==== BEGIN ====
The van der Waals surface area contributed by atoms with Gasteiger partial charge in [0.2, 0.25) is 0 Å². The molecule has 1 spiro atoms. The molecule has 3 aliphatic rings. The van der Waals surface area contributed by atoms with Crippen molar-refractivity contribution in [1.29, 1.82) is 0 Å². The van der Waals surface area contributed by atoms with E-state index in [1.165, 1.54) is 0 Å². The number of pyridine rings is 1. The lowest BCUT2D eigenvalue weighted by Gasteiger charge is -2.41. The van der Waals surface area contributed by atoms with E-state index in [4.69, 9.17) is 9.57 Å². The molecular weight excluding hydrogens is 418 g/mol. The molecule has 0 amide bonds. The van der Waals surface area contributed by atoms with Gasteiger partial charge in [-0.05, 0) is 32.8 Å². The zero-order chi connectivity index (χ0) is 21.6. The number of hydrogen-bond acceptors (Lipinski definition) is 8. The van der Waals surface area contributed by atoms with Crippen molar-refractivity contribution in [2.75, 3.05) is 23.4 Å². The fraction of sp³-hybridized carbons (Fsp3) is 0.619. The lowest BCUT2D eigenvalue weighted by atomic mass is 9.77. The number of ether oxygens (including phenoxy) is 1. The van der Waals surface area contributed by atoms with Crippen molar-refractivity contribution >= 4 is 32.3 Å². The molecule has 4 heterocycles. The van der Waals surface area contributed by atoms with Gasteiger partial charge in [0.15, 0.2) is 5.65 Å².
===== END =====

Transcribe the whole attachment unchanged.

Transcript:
The van der Waals surface area contributed by atoms with Gasteiger partial charge in [0.2, 0.25) is 0 Å². The molecule has 1 spiro atoms. The molecule has 3 aliphatic rings. The van der Waals surface area contributed by atoms with Crippen molar-refractivity contribution in [1.29, 1.82) is 0 Å². The van der Waals surface area contributed by atoms with E-state index in [1.165, 1.54) is 0 Å². The number of pyridine rings is 1. The lowest BCUT2D eigenvalue weighted by Gasteiger charge is -2.41. The van der Waals surface area contributed by atoms with E-state index in [4.69, 9.17) is 9.57 Å². The molecular weight excluding hydrogens is 418 g/mol. The molecule has 0 amide bonds. The van der Waals surface area contributed by atoms with Gasteiger partial charge in [-0.05, 0) is 32.8 Å². The zero-order chi connectivity index (χ0) is 21.6. The number of hydrogen-bond acceptors (Lipinski definition) is 8. The van der Waals surface area contributed by atoms with Crippen molar-refractivity contribution in [2.75, 3.05) is 23.4 Å². The fraction of sp³-hybridized carbons (Fsp3) is 0.619. The lowest BCUT2D eigenvalue weighted by atomic mass is 9.77. The number of ether oxygens (including phenoxy) is 1. The van der Waals surface area contributed by atoms with Crippen molar-refractivity contribution >= 4 is 32.3 Å². The molecule has 4 heterocycles. The van der Waals surface area contributed by atoms with Gasteiger partial charge in [0.15, 0.2) is 5.65 Å².